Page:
"Very often people with anxiety will cope or mask the anxiety by creating as much certainty in their lives as possible," Dr. Klapow says. "[...] The more predictable the setting the better it can make people feel." So if you realize your mom has set rituals, it may be worth bringing up.
4. They May Be Defensive
Observing your mother's high-functioning anxiety and actually discussing it with her can seem really far apart. Some of this may be due to the fact that her anxiety has caused her to become defensive over the years.
"So often people with anxiety who are able to function at some level are very defensive when their anxiety is pointed out," Dr. Klapow says. "They have learned to adapt to a less than optimal level of functioning and for them the anxious behaviors are 'normal.' So, when approaching a parent about concerns you have around anxiety, recognize that they may be defensive, they may deny a problem, and that may happen because they may not recognize they have a problem." Being empathetic about this coping mechanism may make things easier.
5. They Have Nervous Habits
Everyone gets nervous. But if your mom has certain repetitive habits that you observe when she gets worried, she may have high-functioning anxiety.
"People with anxiety often feel restless and have difficulty sitting still," licensed psychotherapist Lisa Hutchison, LMHC, tells Bustle. "[...] You can gently approach Mom's anxiety and tell her that there are various short-term psychological treatments that involve cognitive behavioral therapy without the use of medications." While therapy and medication are both completely valid treatments, starting with these solutions may be more palatable if your mom isn't familiar with talking about mental health.
6. They're A "People-Pleaser"
Those who have lived for years with high-functioning anxiety may have found rationales for their feelings and behaviors. One of these possible explanations could include your mom identifying as a "people-pleaser."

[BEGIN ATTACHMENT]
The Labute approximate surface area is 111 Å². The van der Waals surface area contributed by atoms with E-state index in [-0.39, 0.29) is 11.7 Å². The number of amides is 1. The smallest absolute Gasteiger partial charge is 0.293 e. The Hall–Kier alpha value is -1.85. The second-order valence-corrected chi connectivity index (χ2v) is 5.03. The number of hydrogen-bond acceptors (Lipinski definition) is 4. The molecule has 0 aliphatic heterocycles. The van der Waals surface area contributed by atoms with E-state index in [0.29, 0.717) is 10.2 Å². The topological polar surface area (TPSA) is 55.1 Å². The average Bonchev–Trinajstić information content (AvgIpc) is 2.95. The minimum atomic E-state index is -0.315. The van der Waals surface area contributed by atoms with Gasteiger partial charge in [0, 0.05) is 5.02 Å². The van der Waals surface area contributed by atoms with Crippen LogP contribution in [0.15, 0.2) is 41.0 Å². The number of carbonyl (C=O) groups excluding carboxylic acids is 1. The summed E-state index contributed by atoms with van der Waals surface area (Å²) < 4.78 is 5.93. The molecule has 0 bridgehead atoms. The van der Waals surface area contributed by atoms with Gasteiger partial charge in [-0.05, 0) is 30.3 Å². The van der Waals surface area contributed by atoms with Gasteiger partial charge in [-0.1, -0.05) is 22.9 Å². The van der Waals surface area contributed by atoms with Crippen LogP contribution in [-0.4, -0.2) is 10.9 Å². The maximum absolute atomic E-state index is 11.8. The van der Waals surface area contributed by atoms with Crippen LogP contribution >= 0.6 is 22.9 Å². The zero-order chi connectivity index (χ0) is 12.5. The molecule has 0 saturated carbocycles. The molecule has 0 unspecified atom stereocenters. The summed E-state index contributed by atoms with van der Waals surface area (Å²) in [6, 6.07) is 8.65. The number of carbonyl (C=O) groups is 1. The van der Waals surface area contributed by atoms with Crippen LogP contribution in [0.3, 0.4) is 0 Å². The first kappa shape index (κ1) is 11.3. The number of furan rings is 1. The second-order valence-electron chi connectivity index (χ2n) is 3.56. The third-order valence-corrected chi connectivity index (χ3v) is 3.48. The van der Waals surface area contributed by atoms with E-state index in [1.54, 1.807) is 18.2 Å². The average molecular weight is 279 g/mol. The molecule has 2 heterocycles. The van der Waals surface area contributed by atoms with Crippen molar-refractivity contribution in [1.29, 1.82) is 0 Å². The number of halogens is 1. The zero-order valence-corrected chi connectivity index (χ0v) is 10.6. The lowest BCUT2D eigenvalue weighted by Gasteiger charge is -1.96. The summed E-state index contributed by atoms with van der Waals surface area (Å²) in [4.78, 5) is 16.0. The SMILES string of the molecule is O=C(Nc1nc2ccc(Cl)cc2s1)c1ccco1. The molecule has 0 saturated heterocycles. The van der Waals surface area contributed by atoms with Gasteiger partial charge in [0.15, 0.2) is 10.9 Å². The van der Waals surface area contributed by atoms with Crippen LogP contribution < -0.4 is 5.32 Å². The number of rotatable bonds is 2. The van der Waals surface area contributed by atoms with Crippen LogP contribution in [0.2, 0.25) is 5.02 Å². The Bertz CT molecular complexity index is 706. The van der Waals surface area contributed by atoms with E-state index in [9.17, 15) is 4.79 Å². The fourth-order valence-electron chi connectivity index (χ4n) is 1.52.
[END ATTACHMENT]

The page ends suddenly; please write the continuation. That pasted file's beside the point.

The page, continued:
"Mom may over-schedule herself because she has a fear of letting others down or having others be angry with her," Hutchison says. "You can help Mom by reminding her it is OK to say no and set limits." Anxiety is engrained enough that it may feel like a personality trait, but you can remind your mom that she deserves some relief from what distresses her.
7. They Call Themselves "A Worrier"
Another big sign that your mom struggles with high-functioning anxiety is that she tries to minimize it by saying "I'm just a worrier."
"Rumination — the inability to let go of worrisome thoughts — is a part of anxiety diagnoses," Hutchison says. "One way to help Mom is to validate what she feels. Tell her it is OK to have some anxiety or fear." Feeling validated may help her be more comfortable admitting she's struggling.
In all, supporting a mom who may not realize she has high-functioning anxiety is largely about showing her what you observe, and suggesting how she may feel better. A lifetime of worry may make this a more drawn-out process, but it's worth it to at least try to help your mom find some relief.